Culver Schmid, an attorney with the law firm Baker Donelson, said it is the “one issue” still unresolved between the county and the town of Jonesborough. He told commissioners at a special called meeting that he and attorneys with the town hope to have the terms of the leases settled by the time the board gathers for its regular meeting later this month.
“If anything goes wrong, it’s the county that pays the bill,” Schmid said.
He said the current lease proposal has the cost of the construction project set at $34 million. Schmid said “both sides were working to get that number down.”
Preliminary negotiations on the lease agreements where based on the county paying an annual lease for facilities that the town would finance and build at a cost of no more than $32 million for a 20-year term. County Mayor Joe Grandy told commissioners the county has “enough pennies” on the current property tax rate designated in its capital projects fund to cover that amount.
At $34 million, Grandy said the county would be required to re-examine its capital funding list to determine if other “projects will have to be sacrificed.” He also told commissioners that extending the length of the leases (38 years was one figure cited) would also allow the county to “free up” funding to share with Johnson City schools.
Schmid repeatedly told commissioners at their meeting Thursday that if the project is terminated at any key point, the county would be responsible for covering all costs occurred up to that time.
Once the county completes the term of its leases for the school and the sports complex, it has the option of purchasing both properties at “a nominal fee of $1.”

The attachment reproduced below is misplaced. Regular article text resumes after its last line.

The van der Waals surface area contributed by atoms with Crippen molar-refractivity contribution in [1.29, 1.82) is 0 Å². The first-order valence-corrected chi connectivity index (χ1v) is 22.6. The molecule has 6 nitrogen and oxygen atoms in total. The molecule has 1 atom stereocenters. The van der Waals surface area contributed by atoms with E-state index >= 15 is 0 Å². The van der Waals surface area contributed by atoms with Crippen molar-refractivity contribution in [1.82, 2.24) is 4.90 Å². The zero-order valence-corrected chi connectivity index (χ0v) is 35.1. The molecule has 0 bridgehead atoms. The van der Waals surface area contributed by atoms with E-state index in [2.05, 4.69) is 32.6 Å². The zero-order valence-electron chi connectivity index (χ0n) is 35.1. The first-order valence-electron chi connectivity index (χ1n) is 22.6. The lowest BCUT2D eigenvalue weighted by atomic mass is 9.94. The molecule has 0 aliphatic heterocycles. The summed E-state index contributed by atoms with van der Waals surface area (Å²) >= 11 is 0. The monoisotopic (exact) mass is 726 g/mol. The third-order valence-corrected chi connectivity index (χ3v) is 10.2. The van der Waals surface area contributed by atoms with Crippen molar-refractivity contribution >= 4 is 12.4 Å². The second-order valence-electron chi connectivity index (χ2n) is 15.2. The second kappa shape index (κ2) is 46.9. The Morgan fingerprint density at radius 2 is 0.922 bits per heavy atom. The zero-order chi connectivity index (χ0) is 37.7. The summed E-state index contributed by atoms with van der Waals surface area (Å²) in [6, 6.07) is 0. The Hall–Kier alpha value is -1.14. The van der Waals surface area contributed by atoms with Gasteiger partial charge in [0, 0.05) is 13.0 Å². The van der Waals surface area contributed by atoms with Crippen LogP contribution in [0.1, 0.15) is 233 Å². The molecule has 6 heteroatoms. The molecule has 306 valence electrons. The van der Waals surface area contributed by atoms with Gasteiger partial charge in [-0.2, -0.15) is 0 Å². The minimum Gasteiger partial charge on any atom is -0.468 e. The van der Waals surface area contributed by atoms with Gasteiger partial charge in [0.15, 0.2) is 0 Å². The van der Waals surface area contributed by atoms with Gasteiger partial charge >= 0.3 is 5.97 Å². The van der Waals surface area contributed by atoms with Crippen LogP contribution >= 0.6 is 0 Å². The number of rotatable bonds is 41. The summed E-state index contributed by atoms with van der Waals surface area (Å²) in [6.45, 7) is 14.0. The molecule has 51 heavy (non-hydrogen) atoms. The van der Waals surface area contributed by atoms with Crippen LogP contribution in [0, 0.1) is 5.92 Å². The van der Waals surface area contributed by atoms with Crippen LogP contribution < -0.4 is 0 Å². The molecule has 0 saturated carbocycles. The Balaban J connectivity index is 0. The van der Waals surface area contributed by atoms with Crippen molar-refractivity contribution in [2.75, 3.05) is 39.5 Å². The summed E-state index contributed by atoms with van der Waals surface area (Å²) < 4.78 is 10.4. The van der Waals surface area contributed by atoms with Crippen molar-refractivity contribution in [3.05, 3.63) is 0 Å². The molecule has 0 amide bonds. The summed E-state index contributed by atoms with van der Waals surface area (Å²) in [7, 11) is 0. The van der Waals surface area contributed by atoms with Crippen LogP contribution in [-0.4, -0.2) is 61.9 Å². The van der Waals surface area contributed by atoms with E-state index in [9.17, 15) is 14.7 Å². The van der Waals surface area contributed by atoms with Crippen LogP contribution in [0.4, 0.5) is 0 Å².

The four-part agreement includes an inter-local agreement (which was approved by the county’s Board of Education in September), a lease for the school building, a lease for the sports complex and a purchase-option agreement.
Before beginning discussion on the lease agreements, commissioners heard from parents, grandparents and county teachers who urged them to support the Jonesborough school project.
“We’ve waited for three years,” Sonja Greer, the mother of three children, told commissioners. “Please put aside your fears and personal agendas and do the right thing.”
Shannon Tate said she was a mother of a 1st-grader at Jonesborough Elementary, and has two other children who will start school next year.
“I want them to have the best learning experience possible,” she said.
Before adjourning, Jonesborough Mayor Chuck Vest told commissioners he was confident they could come back “in 10 days and approve this thing.” He also noted town officials and school board members should also be on hand at the meeting “to celebrate” its passage.